Buffalo police cover name tags while guarding Mayor Brown’s house

Jun 26, 2020

Members of the Buffalo Police Department covered their name tags while guarding Mayor Byron Brown’s house Wednesday evening, a dubious practice seen across the U.S. during the recent police brutality protests.

 

 


Photos taken by WBFO show at least three officers with dark tape or fabric over their uniform name tags during Wednesday's protest, which marched to Brown’s private residence in the city’s Hamlin Park Historic District. Two of the officers also appeared to have patched the thin blue line flag, associated with the Blue Lives Matter movement, onto their uniforms. 

 

Mike DeGeorge, spokesperson for both Brown and the police department, did not immediately return a request for comment, but said in an email late Thursday evening he would look into the matter. John Evans, president of the Buffalo Police Benevolent Association, did not return a phone call. 

 

Buffalo police’s policy manual says that officers must wear their name tag on the “outside of the outermost garments” while in uniform, and that any mutilation or destruction of the name tag must be immediately reported through the chain of command. If the police commissioner determines carelessness was involved, the officer could face a disciplinary penalty.

 

As for the thin blue line flag, the policy manual specifically says that officers cannot add patches to their uniform or wear “unauthorized insignia.”

 

Two Buffalo police officers stand outside Mayor Byron Brown's house as protesters marched by Wednesday evening. The officer on the right appears to have left his name tag uncovered.
Credit Mike Desmond/WBFO News

John Elmore felt it was unwise for officers to cover their name tags, considering the public’s trust of police is currently at “an all-time low.” 

Elmore is a Buffalo attorney and a former New York State Police trooper. He wrote a book called “Fighting for Your Life: The African-American Criminal Justice Survival Guide” and has held classes showing young people of color how to survive encounters with the police.

 

“It’s scary to the public because if a person has a confrontation with a police officer, they should know the police officer’s name, they should know the police officer’s badge number,” he said after WBFO showed him the photos Thursday. “The reason that there are police regulations requiring name tags are to protect the public from police abuse and so that police officers, if they are out of line, the public can identify them by their name.”

 

A name tag is exactly how many Twitter users quickly identified Aaron Torgalski as one of two Buffalo police officers seen pushing 75-year-old protester Martin Gugino in WBFO’s viral video June 4.

 

Since then, Buffalo police have shown solidarity with Torgalski and Robert McCabe, who have been suspended without pay and charged with second-degree assault. The two officers’ fellow Emergency Response Team members resigned from the special unit, while dozens of off-duty officers came out in support when the two were arraigned in Buffalo City Court. Some of the off-duty officers even blocked media members’ cameras.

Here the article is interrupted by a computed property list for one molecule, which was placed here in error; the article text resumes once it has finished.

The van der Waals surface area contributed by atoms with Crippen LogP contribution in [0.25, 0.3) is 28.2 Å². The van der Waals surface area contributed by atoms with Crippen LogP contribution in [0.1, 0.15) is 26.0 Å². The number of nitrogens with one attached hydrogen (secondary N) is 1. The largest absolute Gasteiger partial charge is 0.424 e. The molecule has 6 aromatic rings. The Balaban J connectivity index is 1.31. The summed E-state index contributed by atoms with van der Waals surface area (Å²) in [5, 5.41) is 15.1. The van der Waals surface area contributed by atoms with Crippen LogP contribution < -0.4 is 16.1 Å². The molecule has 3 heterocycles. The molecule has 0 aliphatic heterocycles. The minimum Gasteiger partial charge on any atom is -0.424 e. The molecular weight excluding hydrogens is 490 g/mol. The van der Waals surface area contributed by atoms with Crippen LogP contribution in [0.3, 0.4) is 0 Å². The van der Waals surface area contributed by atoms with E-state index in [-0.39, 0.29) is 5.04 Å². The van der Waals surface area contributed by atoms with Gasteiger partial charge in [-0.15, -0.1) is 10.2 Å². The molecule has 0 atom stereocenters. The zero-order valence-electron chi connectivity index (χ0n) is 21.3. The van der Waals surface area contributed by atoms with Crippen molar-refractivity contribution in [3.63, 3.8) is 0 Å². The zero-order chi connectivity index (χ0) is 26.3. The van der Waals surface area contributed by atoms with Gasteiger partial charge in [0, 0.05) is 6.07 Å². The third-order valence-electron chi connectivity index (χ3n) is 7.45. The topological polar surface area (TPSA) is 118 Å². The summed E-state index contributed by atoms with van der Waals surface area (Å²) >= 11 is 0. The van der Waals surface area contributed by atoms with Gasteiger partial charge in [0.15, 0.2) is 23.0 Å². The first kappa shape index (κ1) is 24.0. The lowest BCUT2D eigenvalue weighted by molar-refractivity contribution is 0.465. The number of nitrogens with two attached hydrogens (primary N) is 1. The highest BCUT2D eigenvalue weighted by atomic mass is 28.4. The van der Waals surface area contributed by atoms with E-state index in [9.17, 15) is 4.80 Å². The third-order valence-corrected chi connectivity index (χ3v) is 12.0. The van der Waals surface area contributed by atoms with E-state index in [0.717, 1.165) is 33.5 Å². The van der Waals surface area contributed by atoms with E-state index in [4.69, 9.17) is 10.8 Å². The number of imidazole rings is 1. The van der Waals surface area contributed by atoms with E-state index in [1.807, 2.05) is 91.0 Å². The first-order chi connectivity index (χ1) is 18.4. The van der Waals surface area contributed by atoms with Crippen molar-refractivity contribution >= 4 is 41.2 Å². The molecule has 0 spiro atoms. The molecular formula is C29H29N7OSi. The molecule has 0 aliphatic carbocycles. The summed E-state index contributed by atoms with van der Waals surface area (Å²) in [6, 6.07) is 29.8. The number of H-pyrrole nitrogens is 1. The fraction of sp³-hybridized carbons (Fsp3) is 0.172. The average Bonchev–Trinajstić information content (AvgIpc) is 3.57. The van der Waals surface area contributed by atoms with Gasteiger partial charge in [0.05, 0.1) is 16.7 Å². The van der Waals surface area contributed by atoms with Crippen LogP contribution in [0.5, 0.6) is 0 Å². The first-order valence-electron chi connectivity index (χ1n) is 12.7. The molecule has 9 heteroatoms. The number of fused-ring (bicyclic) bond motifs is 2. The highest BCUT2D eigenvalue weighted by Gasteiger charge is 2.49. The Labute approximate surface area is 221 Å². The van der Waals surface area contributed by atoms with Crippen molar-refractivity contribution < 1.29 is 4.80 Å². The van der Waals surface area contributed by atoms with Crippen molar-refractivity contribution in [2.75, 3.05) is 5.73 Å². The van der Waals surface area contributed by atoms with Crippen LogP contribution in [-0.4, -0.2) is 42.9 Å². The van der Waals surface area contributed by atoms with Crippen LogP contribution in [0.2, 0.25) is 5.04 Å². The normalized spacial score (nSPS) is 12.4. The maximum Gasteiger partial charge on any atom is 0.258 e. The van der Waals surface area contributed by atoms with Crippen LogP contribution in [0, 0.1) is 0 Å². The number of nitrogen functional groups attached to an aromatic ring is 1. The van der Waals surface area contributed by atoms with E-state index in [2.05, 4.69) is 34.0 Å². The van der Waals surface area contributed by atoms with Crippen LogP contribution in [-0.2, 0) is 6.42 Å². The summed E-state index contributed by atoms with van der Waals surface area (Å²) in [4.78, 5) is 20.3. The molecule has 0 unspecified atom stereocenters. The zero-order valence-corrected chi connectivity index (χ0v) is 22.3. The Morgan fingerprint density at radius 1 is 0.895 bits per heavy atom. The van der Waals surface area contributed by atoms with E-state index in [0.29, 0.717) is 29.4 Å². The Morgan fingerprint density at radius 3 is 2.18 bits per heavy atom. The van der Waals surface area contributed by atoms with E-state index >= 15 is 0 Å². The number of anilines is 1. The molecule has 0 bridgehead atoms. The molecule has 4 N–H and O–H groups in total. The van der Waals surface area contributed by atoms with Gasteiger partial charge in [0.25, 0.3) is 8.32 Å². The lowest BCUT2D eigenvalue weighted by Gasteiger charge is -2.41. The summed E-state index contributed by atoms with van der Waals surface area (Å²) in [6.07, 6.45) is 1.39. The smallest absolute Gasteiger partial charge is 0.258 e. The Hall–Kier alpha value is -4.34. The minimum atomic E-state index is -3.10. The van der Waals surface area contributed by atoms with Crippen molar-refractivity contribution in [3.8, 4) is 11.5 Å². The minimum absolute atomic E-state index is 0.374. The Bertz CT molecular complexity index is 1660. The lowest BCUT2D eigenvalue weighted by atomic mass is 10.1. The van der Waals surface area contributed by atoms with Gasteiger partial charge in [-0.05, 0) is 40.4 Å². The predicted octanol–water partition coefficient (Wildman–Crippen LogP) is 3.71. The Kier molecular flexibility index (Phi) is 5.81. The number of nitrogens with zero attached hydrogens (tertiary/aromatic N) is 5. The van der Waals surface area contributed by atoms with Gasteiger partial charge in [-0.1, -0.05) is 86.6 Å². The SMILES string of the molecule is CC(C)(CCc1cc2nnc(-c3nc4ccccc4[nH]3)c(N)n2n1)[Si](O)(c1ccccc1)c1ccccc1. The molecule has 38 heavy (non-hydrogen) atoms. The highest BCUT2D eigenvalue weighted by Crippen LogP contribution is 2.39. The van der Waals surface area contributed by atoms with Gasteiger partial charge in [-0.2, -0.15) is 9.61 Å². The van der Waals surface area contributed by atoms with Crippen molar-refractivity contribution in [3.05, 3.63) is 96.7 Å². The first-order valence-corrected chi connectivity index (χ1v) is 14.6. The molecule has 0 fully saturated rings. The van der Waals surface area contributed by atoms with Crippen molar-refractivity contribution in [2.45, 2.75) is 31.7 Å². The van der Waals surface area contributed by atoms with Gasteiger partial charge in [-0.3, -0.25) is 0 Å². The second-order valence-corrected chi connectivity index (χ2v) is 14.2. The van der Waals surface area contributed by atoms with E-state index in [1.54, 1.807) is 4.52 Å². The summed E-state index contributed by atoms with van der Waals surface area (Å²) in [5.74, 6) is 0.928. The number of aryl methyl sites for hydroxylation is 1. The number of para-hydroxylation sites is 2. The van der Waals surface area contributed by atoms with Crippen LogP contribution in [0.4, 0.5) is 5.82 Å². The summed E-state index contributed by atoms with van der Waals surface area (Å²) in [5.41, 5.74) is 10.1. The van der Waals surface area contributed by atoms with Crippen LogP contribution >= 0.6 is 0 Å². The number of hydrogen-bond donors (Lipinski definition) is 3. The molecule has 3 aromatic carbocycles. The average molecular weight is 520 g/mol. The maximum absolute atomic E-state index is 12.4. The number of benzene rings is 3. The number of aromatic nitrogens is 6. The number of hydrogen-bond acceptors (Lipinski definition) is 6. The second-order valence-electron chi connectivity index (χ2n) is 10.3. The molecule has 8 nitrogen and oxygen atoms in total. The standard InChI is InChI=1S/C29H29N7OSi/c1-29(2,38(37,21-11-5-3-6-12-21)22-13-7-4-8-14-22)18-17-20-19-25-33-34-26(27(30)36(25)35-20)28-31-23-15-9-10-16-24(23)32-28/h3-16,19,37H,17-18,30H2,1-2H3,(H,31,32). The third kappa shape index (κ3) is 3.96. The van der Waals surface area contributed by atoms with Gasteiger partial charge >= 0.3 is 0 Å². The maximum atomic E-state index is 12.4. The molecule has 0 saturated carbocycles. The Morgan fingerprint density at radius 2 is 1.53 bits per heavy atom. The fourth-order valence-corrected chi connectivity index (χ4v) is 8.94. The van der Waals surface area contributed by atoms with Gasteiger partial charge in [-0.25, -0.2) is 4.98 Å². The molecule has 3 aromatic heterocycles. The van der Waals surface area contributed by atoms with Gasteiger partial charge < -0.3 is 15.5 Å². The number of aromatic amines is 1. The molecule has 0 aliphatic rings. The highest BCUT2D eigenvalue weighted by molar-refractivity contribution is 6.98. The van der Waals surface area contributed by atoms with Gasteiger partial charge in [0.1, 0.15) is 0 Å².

The incidents have placed a national spotlight on Buffalo, with Brown appearing on “CBS This Morning” and a CNN crew filming protests at Niagara Square.

 

However, Buffalo is far from the only city where officers have covered their name tags during the recent protests inspired by Minneapolis police’s killing of George Floyd last month. 

 

 

Many Twitter users used Aaron Torgalski's name tag to quickly identify him as one of the two Buffalo police officers seen pushing a 75-year-old protester in WBFO's viral video.

The National Lawyers Guild has threatened to sue the New York City Police Department for covering their badges, while Chicago police are investigating at least one officer after photos on social media showed him covering his name tag and badge number.

The now-former chief of police in Portland, Oregon permitted his officers to cover their name tags with tape showing their personnel numbers. A city spokesperson said this was because officers were being “doxxed,” meaning their personal information, like their home addresses and cell phone numbers, were being released online.

 

Officers displaying the thin blue line flag has also been a controversial practice. While supporters say it’s meant to show police solidarity and is not a response to the Black Lives Matter movement, others have raised concerns it’s a symbol of white supremacy

 

With everything happening in Buffalo, Elmore wonders whether officers covering their name tags outside Brown’s house was an act of passive resistance against the mayor, who has announced numerous reforms over the last few weeks.

 

“It makes you wonder how much control the mayor has over the police department that he's in charge of when they're ultimately defying him in front of his house,” Elmore said.

 

(Editor's note: This story had been updated to include excerpts from Buffalo police's policy manual on name tags and patches.)